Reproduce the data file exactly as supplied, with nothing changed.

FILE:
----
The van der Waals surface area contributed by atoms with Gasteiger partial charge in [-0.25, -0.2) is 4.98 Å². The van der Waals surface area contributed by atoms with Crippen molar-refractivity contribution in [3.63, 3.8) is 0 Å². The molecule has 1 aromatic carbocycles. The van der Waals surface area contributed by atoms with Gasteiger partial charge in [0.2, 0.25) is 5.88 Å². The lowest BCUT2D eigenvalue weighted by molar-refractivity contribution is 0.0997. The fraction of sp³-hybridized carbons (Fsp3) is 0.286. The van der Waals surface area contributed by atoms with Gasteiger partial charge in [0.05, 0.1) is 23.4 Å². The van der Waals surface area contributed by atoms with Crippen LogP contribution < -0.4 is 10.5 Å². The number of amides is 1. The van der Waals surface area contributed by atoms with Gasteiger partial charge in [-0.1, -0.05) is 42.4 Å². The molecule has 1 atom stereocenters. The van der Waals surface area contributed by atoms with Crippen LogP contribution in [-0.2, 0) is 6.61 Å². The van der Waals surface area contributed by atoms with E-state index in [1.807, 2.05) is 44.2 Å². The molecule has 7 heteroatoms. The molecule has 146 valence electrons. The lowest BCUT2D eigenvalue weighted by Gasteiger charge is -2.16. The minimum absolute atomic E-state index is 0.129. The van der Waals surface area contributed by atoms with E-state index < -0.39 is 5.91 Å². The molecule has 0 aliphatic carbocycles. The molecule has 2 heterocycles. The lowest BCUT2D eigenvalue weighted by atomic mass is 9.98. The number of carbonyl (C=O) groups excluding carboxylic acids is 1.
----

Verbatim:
The van der Waals surface area contributed by atoms with Gasteiger partial charge in [-0.25, -0.2) is 4.98 Å². The van der Waals surface area contributed by atoms with Crippen molar-refractivity contribution in [3.63, 3.8) is 0 Å². The molecule has 1 aromatic carbocycles. The van der Waals surface area contributed by atoms with Gasteiger partial charge in [0.2, 0.25) is 5.88 Å². The lowest BCUT2D eigenvalue weighted by molar-refractivity contribution is 0.0997. The fraction of sp³-hybridized carbons (Fsp3) is 0.286. The van der Waals surface area contributed by atoms with Gasteiger partial charge in [0.05, 0.1) is 23.4 Å². The van der Waals surface area contributed by atoms with Crippen LogP contribution < -0.4 is 10.5 Å². The number of amides is 1. The van der Waals surface area contributed by atoms with Gasteiger partial charge in [-0.1, -0.05) is 42.4 Å². The molecule has 1 atom stereocenters. The van der Waals surface area contributed by atoms with Crippen LogP contribution in [-0.2, 0) is 6.61 Å². The van der Waals surface area contributed by atoms with E-state index in [1.807, 2.05) is 44.2 Å². The molecule has 7 heteroatoms. The molecule has 146 valence electrons. The lowest BCUT2D eigenvalue weighted by Gasteiger charge is -2.16. The minimum absolute atomic E-state index is 0.129. The van der Waals surface area contributed by atoms with E-state index < -0.39 is 5.91 Å². The molecule has 0 aliphatic carbocycles. The molecule has 2 heterocycles. The lowest BCUT2D eigenvalue weighted by atomic mass is 9.98. The number of carbonyl (C=O) groups excluding carboxylic acids is 1.